One boat – the Cornelis Vrolijk 25% – South west ports 4%  – the inherent unfairness of the current quota system is the subject of the current Greenpeace legal challenge.

Western Daily Press: ‘When the millions of holidaymakers tuck into fish and chips in the coastal resorts of Somerset, Dorset and Devon, the chances are they have not heard of Cornelis Vrolijk.

He isn’t the latest addition to the revolutionary free-flowing midfield trio in the Dutch national team, or the strange Netherlands entry into the Eurovision Song Contest. In fact, there is a fairly good chance the Cornelis Vrolijk is the boat that caught the fish those grockels are eating. The irony being that while they scoff the fish and chips on quays of the fishing villages of the West, it’s likely the little fishing boats will be bobbing up and down in the harbour, while the Cornelis Vrolijk is out catching fish, 24 hours a day, seven days a week. The Cornelis Vrolijk is 370ft long, and although it is registered to Hull on the east coast of England, it lands everything it catches in Holland.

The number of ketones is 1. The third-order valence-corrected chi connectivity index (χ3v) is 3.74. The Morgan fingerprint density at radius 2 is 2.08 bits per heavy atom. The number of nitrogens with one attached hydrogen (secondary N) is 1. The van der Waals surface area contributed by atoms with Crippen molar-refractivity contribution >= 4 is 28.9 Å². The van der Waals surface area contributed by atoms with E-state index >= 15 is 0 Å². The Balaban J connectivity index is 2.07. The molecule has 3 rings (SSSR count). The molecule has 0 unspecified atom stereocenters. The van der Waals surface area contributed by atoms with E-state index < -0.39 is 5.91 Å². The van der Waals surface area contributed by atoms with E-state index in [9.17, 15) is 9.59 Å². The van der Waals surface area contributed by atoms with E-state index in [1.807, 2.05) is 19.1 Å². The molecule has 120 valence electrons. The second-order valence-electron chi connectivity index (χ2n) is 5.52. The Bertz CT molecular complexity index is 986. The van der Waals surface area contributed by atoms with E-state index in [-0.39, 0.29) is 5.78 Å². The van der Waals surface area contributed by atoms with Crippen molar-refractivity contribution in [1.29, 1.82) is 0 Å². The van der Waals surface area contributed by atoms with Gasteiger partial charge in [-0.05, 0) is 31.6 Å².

Last year that was 34.4 tonnes of fish, mainly mackerel, herring, scad and blue whiting – a total catch worth £17million. That equates to almost a quarter of the entire English fishing quota – all caught by one boat, and thanks to the mass production, processing and Europe-wide market for fish, it’s likely that the English fish caught by a Dutch super-trawler and landed in Holland is sold back to the English with the profits kept in the Netherlands. It’s not just the Cornelis Vrolijk.In fact there are around five foreign-owned super-trawlers that have managed to secure around half the English fishing quota between them. The 5,000 small boats, still bobbing in the harbours of the fishing ports of England – places such as Lyme Regis, Watchet, Newquay, Brixham, Porthleven – have between them received 4 per cent.’  To read more go to:

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